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Report: Global Warming Could Raise Sea Levels By Three Feet By 2100

MIAMI (CBSMiami) – A new report from the United Nations' Intergovernmental Panel on Climate Change is nearing 100 percent certainty that human activity is the cause of most global warming and that sea levels could put parts of South Florida under water by 2100.

According to drafts of the report, as reported by Reuters and the New York Times, the panel of scientists said it's 95 percent likely that human activities, primarily fossil fuel consumption, are the main cause of global warming since the 1950s.

The last time a report from the group was issued, the certainty was at 90 percent in 2007 and 66 percent in 2001. According to the report, a complete plan to reduce emissions would likely still yield a 10-inch se rise on top of the eight inches seen over the last century.

But, if emissions continue at the current pace, sea levels could rise anywhere from 21 inches to more than three feet by 2100.

Complicating the issue for local governments is the report said the core problem is that climate models can accurately predict with confidence at a global scale, but not necessarily at a local scale. That leaves a hole for governments and businesses to fill in.

According to the New York Times, the report said if carbon dioxide levels continued to double, the atmosphere will warm by at least 3.6 degrees, while an increase of five degrees farenheit is much more likely.

A global warming of five degrees Farenheit overall would likely have some areas of land warming by as much as 10 degrees. Either scenario could have a major impact on plant and animal life, plus impact where humans could still live on the planet.

Skeptics have pointed out that in recent years global warming has slowed. To a degree, that fact is true, as far as global surface temperature warming has slowed, but not the overall warming of the planet.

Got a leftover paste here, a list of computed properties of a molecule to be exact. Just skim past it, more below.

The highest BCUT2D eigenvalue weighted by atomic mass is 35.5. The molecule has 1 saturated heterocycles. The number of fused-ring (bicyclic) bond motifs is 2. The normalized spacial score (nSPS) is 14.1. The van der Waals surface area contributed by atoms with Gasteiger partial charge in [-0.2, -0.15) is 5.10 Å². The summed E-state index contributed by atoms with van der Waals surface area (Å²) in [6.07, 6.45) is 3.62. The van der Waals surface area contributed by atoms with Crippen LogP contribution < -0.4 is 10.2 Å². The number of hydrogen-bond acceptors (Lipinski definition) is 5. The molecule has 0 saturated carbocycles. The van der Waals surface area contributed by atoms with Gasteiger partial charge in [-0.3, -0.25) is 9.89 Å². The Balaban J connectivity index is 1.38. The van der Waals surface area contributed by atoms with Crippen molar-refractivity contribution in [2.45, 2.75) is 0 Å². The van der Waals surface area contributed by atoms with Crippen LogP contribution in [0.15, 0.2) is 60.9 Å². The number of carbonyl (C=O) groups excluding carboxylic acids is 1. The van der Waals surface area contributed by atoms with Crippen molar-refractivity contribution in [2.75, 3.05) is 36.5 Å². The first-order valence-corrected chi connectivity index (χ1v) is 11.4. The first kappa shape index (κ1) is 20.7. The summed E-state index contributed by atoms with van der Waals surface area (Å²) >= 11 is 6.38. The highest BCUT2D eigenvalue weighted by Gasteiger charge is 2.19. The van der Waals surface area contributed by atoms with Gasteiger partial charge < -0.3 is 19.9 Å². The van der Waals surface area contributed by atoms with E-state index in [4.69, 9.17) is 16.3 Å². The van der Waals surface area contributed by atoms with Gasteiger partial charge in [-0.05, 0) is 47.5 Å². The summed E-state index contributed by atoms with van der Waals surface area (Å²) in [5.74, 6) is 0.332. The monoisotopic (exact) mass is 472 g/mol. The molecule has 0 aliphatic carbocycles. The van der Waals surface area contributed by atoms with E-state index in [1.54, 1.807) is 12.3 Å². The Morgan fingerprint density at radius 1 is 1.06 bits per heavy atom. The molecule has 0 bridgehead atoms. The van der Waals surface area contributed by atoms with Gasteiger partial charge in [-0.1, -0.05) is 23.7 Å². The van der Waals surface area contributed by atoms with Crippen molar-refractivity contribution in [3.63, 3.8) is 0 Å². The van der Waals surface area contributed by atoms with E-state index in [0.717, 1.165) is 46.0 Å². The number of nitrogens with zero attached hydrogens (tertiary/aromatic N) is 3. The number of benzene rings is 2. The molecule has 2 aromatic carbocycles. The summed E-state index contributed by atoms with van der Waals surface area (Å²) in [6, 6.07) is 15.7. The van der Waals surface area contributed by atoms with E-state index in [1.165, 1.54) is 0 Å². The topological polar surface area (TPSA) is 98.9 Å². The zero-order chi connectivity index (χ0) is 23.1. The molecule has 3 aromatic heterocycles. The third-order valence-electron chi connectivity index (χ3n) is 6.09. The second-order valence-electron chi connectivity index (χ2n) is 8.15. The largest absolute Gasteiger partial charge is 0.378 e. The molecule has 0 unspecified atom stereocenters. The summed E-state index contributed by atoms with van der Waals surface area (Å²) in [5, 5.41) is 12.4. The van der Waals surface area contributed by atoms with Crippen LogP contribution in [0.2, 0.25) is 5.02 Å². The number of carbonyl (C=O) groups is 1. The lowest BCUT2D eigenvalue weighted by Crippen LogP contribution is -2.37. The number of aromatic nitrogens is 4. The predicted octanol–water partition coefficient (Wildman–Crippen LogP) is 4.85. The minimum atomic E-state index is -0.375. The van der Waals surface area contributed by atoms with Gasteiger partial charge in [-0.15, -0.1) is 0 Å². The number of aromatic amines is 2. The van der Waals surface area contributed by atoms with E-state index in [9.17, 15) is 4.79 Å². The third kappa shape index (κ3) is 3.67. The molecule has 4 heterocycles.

Overall, 97 percent of scientists who research climate change agree that it is happening and that human activity plays are causing the global warming issues.

The IPCC report comes just weeks after NOAA issued its 2012 State of the Climate report. The report said that 2012 was among the 10 warmest years on record. NOAA found that the U.S. and Argentina had their warmest years on record in 2012.

In addition, sea ice in the Arctic shrank to its "smallest summer minimum extent" since satellite records began 34 years ago. NOAA said the Arctic is warming at a rate twice that of the lower latitudes and that the temperature of the permafrost in northern Alaska also reached record high temperatures.

NOAA reported that "major greenhouse gas concentrations, including carbon dioxide, methane, and nitrous oxide, continued to rise during 2012." NOAA estimated the amount of carbon dioxide in the atmosphere to be 392.6 parts per million for the year and rose above 400 for the first time ever at some Arctic observation sites.

"Many of the events that made 2012 such an interesting year are part of the long-term trends we see in a changing and varying climate—carbon levels are climbing, sea levels are rising, Arctic sea ice is melting, and our planet as a whole is becoming a warmer place," said acting NOAA Administrator Kathryn D. Sullivan, Ph.D.

The United States has refused to sign on to several different global climate treaties, joining China. Both countires are two of the biggest producers of carbon dioxide and other pollution in the world.


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